In his complaint in the present action the plaintiff claimed damages in the amount of $25,000 but obtained a jury verdict for only $8,000. However, from the evidence presented it appears that the plaintiff at the time he began the action could reasonably have expected to recover a verdict for the jurisdictional amount of more than $10,000. There is no showing whatever from which it could be concluded that the plaintiff acted in bad faith in claiming an amount in excess of the jurisdictional requirement. The court is convinced that the plaintiff's claim for damages was made in good faith and not merely to give a Federal court jurisdiction. The court accordingly concludes that plaintiff is entitled to tax his proper court costs against the defendants.
The court will next consider the defendants' objection to plaintiff's taxing costs for the deposition of Dr. Mulder and for a map and photographs. Rule *187 54(d) of the Federal Rules of Civil Procedure, 28 U.S.C., provides:
"Except when express provision therefor is made either in a statute of the United States or in these rules, costs shall be allowed as of course to the prevailing party unless the court otherwise directs * * *. Costs may be taxed by the clerk on one day's notice. On motion served within 5 days thereafter, the action of the clerk may be reviewed by the court."
With reference to the taxing of the cost of depositions, Moore's Federal Practice, 2d ed., ¶ 54.77, p. 1359 et seq., states:
"The Rules are silent on the subject of taxing deposition expenses as costs; and the federal statutes are not too helpful. 28 U.S.C. §§ 1923 and 1920, which are framed in permissive terms, give the district court discretion to tax a nominal attorney's docket fee of $2.50 for each deposition admitted in evidence. And § 1920 also contains other provisions of some relevance. But the power to tax certain deposition expenses as costs can probably be better supported as necessarily flowing from the authorization of the Federal Rules to take depositions extensively and to use them in a more limited manner. At any rate the power to tax as costs certain of the expenses of taking depositions is well settled, if the taking of the depositions was reasonably necessary, even though they may not have been used at the trial; but as with costs generally, the taxing of the prevailing-party's deposition costs in his favor is a matter committed to the sound discretion of the trial court, which may deny some or all of such costs as the circumstances of the case warrant. The trial court's exercise of discretion will normally not be interfered with by an appellate court.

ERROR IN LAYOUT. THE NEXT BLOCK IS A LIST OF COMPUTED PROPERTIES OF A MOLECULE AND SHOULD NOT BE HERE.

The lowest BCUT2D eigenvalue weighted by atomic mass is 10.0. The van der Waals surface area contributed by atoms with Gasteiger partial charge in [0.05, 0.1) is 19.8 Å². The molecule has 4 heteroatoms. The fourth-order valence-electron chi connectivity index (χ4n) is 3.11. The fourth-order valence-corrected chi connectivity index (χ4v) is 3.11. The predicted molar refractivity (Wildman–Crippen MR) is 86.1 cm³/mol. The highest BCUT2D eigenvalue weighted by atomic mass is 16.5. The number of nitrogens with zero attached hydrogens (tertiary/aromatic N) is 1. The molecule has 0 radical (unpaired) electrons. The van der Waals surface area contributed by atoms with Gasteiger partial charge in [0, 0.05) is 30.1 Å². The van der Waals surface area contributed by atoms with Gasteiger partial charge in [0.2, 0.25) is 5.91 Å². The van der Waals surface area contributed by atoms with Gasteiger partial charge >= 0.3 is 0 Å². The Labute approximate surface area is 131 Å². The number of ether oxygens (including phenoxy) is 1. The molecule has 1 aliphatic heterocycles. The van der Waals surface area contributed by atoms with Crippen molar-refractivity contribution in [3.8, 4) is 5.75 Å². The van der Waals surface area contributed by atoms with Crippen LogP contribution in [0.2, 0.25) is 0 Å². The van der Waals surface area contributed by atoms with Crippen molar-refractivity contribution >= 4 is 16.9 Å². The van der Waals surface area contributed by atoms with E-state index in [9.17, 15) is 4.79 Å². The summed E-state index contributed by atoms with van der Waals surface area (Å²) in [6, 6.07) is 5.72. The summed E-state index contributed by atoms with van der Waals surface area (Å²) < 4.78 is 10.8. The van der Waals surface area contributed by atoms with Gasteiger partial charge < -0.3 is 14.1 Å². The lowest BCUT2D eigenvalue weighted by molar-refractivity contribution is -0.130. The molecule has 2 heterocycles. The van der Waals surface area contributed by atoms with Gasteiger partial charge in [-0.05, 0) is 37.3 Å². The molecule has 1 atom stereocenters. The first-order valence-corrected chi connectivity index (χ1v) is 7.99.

"Part or all of a deposition, depending somewhat upon its use, is certainly reasonably necessary for use in the case where it is read into evidence in connection with some material matter; and may properly be treated as reasonably necessary, although not read into evidence, when it serves a real value in connection with cross-examination, but not when its use is rather trivial. * * *
"But just as investigation expenses are not chargeable as costs, deposition expenses may not properly be taxed as costs where the depositions serve essentially that purpose or a kindred purpose of thorough preparation, creditable as that objective may be.
"Assuming that the costs of a particular deposition are taxable, the following expenses in connection with its taking have been considered as taxable costs: a reasonable fee of the officer before whom the deposition is taken; notarial certificate and postage, if the deposition is mailed; the reasonable stenographic expense in taking and transcribing the deposition, but generally the cost of a copy may not be; the fees and mileage allowances of witnesses; and, in a proper case, an interpreter's fees."
Title 28 U.S.C. § 1920, provides as follows:
"A judge or clerk of any court of the United States may tax as costs the following:
"(1) Fees of the clerk and marshal;
"(2) Fees of the court reporter for all or any part of the stenographic transcript necessarily obtained for use in the case;
"(3) Fees and disbursements for printing and witnesses;
"(4) Fees for exemplification and copies of papers necessarily obtained for use in the case;
"(5) Docket fees under section 1923 of this title.